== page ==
“The action of New York in this case amounts in substance to a rejection of a part of the policy underlying recognition by this nation of Soviet Russia. Such power is not accorded a State in our constitutional system. To permit it would be to sanction a dangerous invasion of Federal authority. For it would ‘imperil the amicable relations between governments and vex the peace of nations.’ . . . It would tend to disturb that equilibrium in our foreign relations which the political departments of our national government has diligently endeavored to establish. . . .

“No State can rewrite our foreign policy to conform to its own domestic policies. Power over external affairs is not shared by the States; it is vested in the national government exclusively. It need not be so exercised as to conform to State laws or State policies, whether they be expressed in constitutions, statutes, or judicial decrees. And the policies of the States become wholly irrelevant to judicial inquiry when the United States, acting within its constitu[p.507]tional sphere, seeks enforcement of its foreign policy in the courts.”446

No Supreme Court decision subsequent to Belmont and Pink is available for consideration.447 Whether the cases in fact turned on the particular fact that the executive agreement in question was incidental to the President’s right to recognize a foreign state, despite the language which equates treaties and executive agreements for purposes of domestic law, cannot be known. Certainly, executive agreements entered into solely on the authority of the President’s constitutional powers are not the law of the land because of the language of the supremacy clause, and the absence of any congressional participation denies them the political requirements they may well need to attain this position. Nonetheless, so long as Belmont and Pink remain unqualified, it must be considered that executive agreements do have a significant status in domestic law.448 This status was another element in the movement for a constitutional amendment in the 1960s to limit the President’s powers in this field, a movement that ultimately failed.449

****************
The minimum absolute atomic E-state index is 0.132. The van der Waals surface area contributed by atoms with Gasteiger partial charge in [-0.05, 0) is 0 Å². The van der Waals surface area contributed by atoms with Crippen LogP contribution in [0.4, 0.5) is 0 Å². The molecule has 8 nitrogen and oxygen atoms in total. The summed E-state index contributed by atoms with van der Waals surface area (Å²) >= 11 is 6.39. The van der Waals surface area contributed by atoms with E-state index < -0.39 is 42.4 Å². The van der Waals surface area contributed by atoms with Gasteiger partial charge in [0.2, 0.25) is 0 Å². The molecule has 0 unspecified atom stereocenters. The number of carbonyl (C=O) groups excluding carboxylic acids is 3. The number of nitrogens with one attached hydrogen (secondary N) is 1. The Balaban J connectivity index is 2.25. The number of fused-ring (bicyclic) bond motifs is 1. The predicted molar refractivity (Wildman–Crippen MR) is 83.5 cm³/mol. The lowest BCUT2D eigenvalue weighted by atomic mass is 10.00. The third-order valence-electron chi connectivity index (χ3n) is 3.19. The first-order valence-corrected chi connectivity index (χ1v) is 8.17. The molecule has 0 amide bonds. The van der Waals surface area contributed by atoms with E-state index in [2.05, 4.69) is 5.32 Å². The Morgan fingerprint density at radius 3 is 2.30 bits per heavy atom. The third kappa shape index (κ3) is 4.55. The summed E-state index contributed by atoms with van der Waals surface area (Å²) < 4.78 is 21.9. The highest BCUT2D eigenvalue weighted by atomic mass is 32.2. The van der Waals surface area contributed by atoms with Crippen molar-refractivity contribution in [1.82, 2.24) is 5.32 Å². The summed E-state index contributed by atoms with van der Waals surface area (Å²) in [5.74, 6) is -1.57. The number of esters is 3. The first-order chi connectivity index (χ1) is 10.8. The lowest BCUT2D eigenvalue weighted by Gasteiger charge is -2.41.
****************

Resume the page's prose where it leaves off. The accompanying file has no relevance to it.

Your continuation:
THE EXECUTIVE ESTABLISHMENT

Office

“An office is a public station, or employment, conferred by the appointment of government. The term embraces the ideas of tenure, duration, emolument, and duties.”450


Footnotes

435 See A Decade of American Foreign Policy, Basic Documents 1941–1949, S. Doc. No. 123, 81st Congress, 1st sess. (1950), pt. 1.
436 For a congressional attempt to evaluate the extent of such commitments, see United States Security Agreements and Commitments Abroad, Hearings Before a Subcommittee of the Senate Foreign Relations Committee, 91st Congress, 1st sess. (1969), 10 pts.; see also U.S. Commitments to Foreign Powers, Hearings Before the Senate Foreign Relations Committee on S. Res. 151, 90th Congress, 1st sess. (1967).
437 The “National Commitments Resolution,” S. Res. 85, 91st Congress, 1st sess., passed by the Senate June 25, 1969. See also S. Rept. No. 797, 90th Congress, 1st sess. (1967). See the discussion of these years in CRS Study, op. cit., n.262, 169–202.
438 In 1918, Secretary of State Lansing assured the Senate Foreign Relations Committee that the Lansing–Ishii Agreement had no binding force on the United States, that it was simply a declaration of American policy so long as the President and State Department might choose to continue it. 1 W. Willoughby, op. cit., n.294, 547. In fact, it took the Washington Conference of 1921, two formal treaties, and an exchange of notes to eradicate it, while the “Gentlemen’s Agreement” was finally ended after 17 years only by an act of Congress. W. McClure, op. cit., n.393, 97, 100.
439 See E. Byrd, op. cit., n.292, 151–157.
440 E.g., United States v. One Bag of Paradise Feathers, 256 F. 301, 306 (2d Cir., 1919); 1 W. Willoughby, op. cit., n.294, 589. The State Department held the same view. 5 G. Hackworth, Digest of International Law (Washington: 1944), 426.
441 224 U.S. 583 (1912).
442 301 U.S. 324 (1937).
443 United States v. Curtiss–Wright Export Corp., 299 U.S. 304 (1936).
444 Id., 330–332.
445 315 U.S. 203 (1942).
446 Id., 229–234. Chief Justice Stone and Justice Roberts dissented.
447 The decision in Dames & Moore v. Regan, 453 U.S. 654 (1981), is rich in learning on many topics involving executive agreements, but the Court’s conclusion that Congress had either authorized various presidential actions or had long acquiesced in others leaves the case standing for little on our particular issue of this section.
448 But see United States v. Guy W. Capps, Inc., 204 F. 2d 655 (4th Cir., 1953), wherein Chief Judge Parker held that an executive agreement entered into by the President without congressional authorization or ratification could not displace domestic law inconsistent with such agreement. The Supreme Court affirmed on other grounds and declined to consider this matter. 348 U.S. 296 (1955).
449 There were numerous variations in language, but typical was Sec. 3 of S.J. Res. 1, as reported by the Senate Judiciary Committee, 83d Congress, 1st sess. (1953), which provided: “Congress shall have power to regulate all executive and other agreements with any foreign power or international organization. All such agreements shall be subject to the limitations imposed on treaties by this article.” The limitation relevant on this point was in Sec. 2, which provided: “A treaty shall become effective as internal law in the United States only through legislation which would be valid in the absence of treaty.”
450 United States v. Hartwell, 6 Wall. (73 U.S.) 385, 393 (1868).
Article II -- Table of ContentsPrev | Next